So, you think you got this remote working down, or maybe you think you can limp through it until things return to normal. The lockdown, due to COVID-19, has forced many of us to embrace remote working and, most likely, this is the start of things to come. By now, many of us understand that remote working isn’t as simple as it sounds.
For the past ten years, I have been working remotely in one form or another. At first, while working in a regional role in Asia as an Advertising executive with a remit to travel regularly, then when I became a mum I worked from home to meet the demands of motherhood, and more recently as a Coach and Counsellor working from my home studio clinic. I have had varying degrees of success with remote working. It was when I became a coach that I truly maximised the advantages of remote working.
I would like to share 4 ways which I have adapted for my remote working needs to help me stay productive and time-efficient.
1. Remote working doesn’t mean 24/7 availability.
Remote working seems to increase the perception that you need to be always available. Although employers don’t explicitly say this to their staff, there is the unspoken directive that you need to overcompensate by working longer hours than they would if they were in the office. There seems to be a willingness to accept more and ever later meetings, so as to appear to be working and contactable.
So here’s how I recommend you manage this:
Agree on boundaries
Employees must set boundaries and agree with their employer the hours they will take meetings and be readily available. With many of us inevitably sharing working space at home or having to home school our children, it is unrealistic for employers to expect their staff to be readily available throughout the working day.
By managing your employer’s expectation of your working day, you reduce the anxiety and guilt of not being readily available. You should consider sharing your calendar with your team showing live meeting slots and offline working slots. If you want to concentrate on work without interruption then tell your team you’ll be booking this time in your calendar as slots where you’re busy.
2. Shift into work mode
We would all agree that we have different personas for work and home, at the moment, both my work and home-self are crossing paths. There are countless articles in recent weeks about creating a workspace in your home and the appropriate etiquette of dressing for remote meetings, but not enough on how to prepare the mindset for a productive work environment.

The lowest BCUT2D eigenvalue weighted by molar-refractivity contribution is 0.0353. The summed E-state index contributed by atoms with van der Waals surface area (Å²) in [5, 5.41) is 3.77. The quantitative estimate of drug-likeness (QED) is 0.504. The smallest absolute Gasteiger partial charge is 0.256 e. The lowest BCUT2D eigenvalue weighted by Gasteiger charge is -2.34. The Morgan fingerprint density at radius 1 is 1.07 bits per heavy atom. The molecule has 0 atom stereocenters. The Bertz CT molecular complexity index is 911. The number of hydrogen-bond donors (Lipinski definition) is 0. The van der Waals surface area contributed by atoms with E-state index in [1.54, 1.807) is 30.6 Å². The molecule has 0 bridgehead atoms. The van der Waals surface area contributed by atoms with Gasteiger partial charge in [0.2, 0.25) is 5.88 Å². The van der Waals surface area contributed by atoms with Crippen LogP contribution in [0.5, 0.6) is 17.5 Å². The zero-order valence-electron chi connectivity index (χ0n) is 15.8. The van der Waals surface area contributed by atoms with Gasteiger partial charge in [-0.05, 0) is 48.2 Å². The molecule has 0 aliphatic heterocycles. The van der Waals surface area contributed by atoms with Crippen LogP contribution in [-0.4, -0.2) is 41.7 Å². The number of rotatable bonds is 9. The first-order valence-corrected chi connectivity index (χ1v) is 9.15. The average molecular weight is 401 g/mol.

So here’s what works for me:
The Physiology aspect
Our mind is a powerful tool, and it relies on the cues we provide to motivate ourselves to feel in the mood to work. Consider what cues help you to get in the mood to work. For me, it’s feeling prepared for the day ahead, and this includes writing a schedule or a to-do list, preferably the night before. I also ensure I implement a morning routine which may consist of a workout; such as cardio, yoga or meditation, having a shower, getting into clean clothes, and sitting down to eat a healthy and nutritious breakfast.
The Physical environment
The work mode setting also includes the physical environment you create, so I avoid working in my bedroom, which helps me draw boundaries between my home space and my work from home space. If possible, I would recommend finding a room in your living space that has a window, and open curtains, windows, and let in some fresh air for at least 30 minutes. This last point is vital if you are likely to stay in for most of the day.
As a wellbeing coach, I can’t emphasis enough the importance of getting ready and making the most of the morning. For those who suffer from depression or anxiety, a morning routine is vital for motivation. It is also a critical trigger for the subconscious to feel in control and prepared to take on the day. I am not saying you need to dress in a suit and tie and pretend you are at work. However, having a clear morning routine even when you are working from home makes a big difference in how you think, and how you feel.